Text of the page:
What to do about the impossible situation in Egypt.
I would like to suggest that the first concern would not be dealt with until
the scene of the Burning Bush. The later concern became the passion of his
life and the focus of everything he did.
After Moshe fled from Egypt, the next recorded scene took place at the well
with Yisro's daughters. According to the Medresh, this took place between 20
and 40 years after leaving Egypt. Yet, Yisro's daughters describe the man
who had courageously come to their rescue as, "An Egyptian man." Why was
Moshe still dressed as an Egyptian? At the very least, he had been away from
Egypt for 20 years. What advantage was there in being dressed as an Egyptian
and standing out from the crowd? As a traveler and a fugitive, Moshe should
have wanted to blend in and remain incognito.
I would like to suggest that Moshe had been traveling from country to country
seeking allies in his bid to save the Jews. That would explain the time he
spent in Kush, why he was dressed as an Egyptian, and why he was searching
Moshe's passion was to save his brethren. Nowhere in the Torah does it
suggest that Moshe had lost interest, become despondent, or forgotten about
the Jews in Egypt. In fact, he named his son Gershom to commemorate the fact
that he had not assimilated into Midianite society. He had not become
settled and comfortable away from his family. "I was stranger in a strange
land." As my Father Shlit'a explained, Moshe praised G-d for having given
him the strength not to forget that he was a stranger in Midian, Kush, or
anywhere else. He was a Jew, and he belonged with his people.
For 40 years, Moshe presented himself to neighboring countries as the exiled
crowned prince of Egypt. He attempted to find political allies who would
join him in attacking Egypt or threatening Egypt. Moshe wanted to be
recognized as an Egyptian. He did not want to be viewed as a runaway slave,
a Jew. He understood that other nations would also buy into Pharaoh's
anti-Semitism and hatred. He hoped to win support for a confrontation with
Pharaoh and capitalize on the inevitable envy that the surrounding nations
had for Egypt. However, it was not to be so. The redemption of the Jews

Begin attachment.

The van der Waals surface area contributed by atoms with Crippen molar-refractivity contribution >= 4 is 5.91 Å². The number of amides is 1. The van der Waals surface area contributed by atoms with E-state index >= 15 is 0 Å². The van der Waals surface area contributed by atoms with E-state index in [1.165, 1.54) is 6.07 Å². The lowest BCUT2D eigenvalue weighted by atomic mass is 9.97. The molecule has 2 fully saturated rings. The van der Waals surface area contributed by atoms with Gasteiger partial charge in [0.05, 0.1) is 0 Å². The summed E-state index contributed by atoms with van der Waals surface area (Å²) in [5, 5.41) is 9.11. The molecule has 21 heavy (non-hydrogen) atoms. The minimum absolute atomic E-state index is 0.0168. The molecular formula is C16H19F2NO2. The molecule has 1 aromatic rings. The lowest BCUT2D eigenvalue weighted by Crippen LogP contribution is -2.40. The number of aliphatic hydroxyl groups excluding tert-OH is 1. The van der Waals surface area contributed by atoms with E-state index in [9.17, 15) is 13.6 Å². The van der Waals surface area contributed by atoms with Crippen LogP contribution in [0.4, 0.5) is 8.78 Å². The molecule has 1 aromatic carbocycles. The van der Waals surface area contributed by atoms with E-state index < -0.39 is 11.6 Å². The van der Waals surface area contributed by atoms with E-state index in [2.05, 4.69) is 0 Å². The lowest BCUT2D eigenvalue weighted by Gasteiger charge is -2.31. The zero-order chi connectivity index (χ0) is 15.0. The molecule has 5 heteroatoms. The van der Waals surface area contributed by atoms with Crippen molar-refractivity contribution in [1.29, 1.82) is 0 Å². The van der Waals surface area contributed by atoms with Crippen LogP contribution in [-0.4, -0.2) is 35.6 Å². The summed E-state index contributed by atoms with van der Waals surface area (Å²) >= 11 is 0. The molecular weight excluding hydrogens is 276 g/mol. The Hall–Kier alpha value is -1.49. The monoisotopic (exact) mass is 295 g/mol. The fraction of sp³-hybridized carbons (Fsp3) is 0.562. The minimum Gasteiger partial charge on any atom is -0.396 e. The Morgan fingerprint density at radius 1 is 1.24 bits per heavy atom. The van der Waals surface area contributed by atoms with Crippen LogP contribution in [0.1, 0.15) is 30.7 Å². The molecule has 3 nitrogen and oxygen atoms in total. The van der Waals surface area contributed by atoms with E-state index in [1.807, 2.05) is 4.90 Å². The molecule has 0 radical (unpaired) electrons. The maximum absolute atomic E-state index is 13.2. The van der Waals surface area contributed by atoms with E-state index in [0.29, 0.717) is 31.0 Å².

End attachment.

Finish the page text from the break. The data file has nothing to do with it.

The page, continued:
would not happen through political intrigue or international conflicts. The
redemption would happen through indisputable miracles and the revelation of
G-d's power. "I shall strike Egypt with all My wonders that I shall perform
in its midst" (3:19).
Once Moshe had exhausted his petitions for help from the surrounding
countries, Moshe went looking for Yisro. According to the Medresh, Yisro had
been among Pharaoh's closest advisors. However, when Pharaoh embarked on his
campaign of enslavement and persecution, Yisro challenged Pharaoh and was
forced to flee. Yisro's reputation for having defied Pharaoh as well as all
conventional theologies and philosophies drew Moshe like a magnet.
The "coincidence" at the well was far more intended than the Torah writes.
It was Yisro who then taught Moshe to be patient and wait for justice to
happen. It was Yisro who shared Moshe's passion for knowledge and the desire
to unlock the secrets of divine justice. It was Yisro who helped Moshe to
find patience and acceptance, regardless of public pressure or opinion. It
was with Yisro's encouragement that Moshe learned to wait for events to
happen when human intervention would clearly not succeed.
During the years of his personal exile, Moshe never forgot the plight of his
family and nation. In fact, he explored every possible plan to effect change
and redemption. In retrospect, that was all part of the divine plan. By
exhausting all avenues of natural escape, the ultimate redemption was
Whether or not Moshe ever returned during those long years to visit his
family or if he was in communication with them during that time is not
important. Clearly, his every waking moment was filled with thoughts, plans,
and preparation for their redemption. The personal hurt that he suffered
because his own people had turned him in to Pharaoh would be confronted and
put to rest at the Burning Bush. (See Rash 3:11).
Copyright © 2001 by Rabbi Aron Tendler
and Project Genesis, Inc.
The author is Rabbi of Shaarey Zedek Congregation,
Valley Village, CA.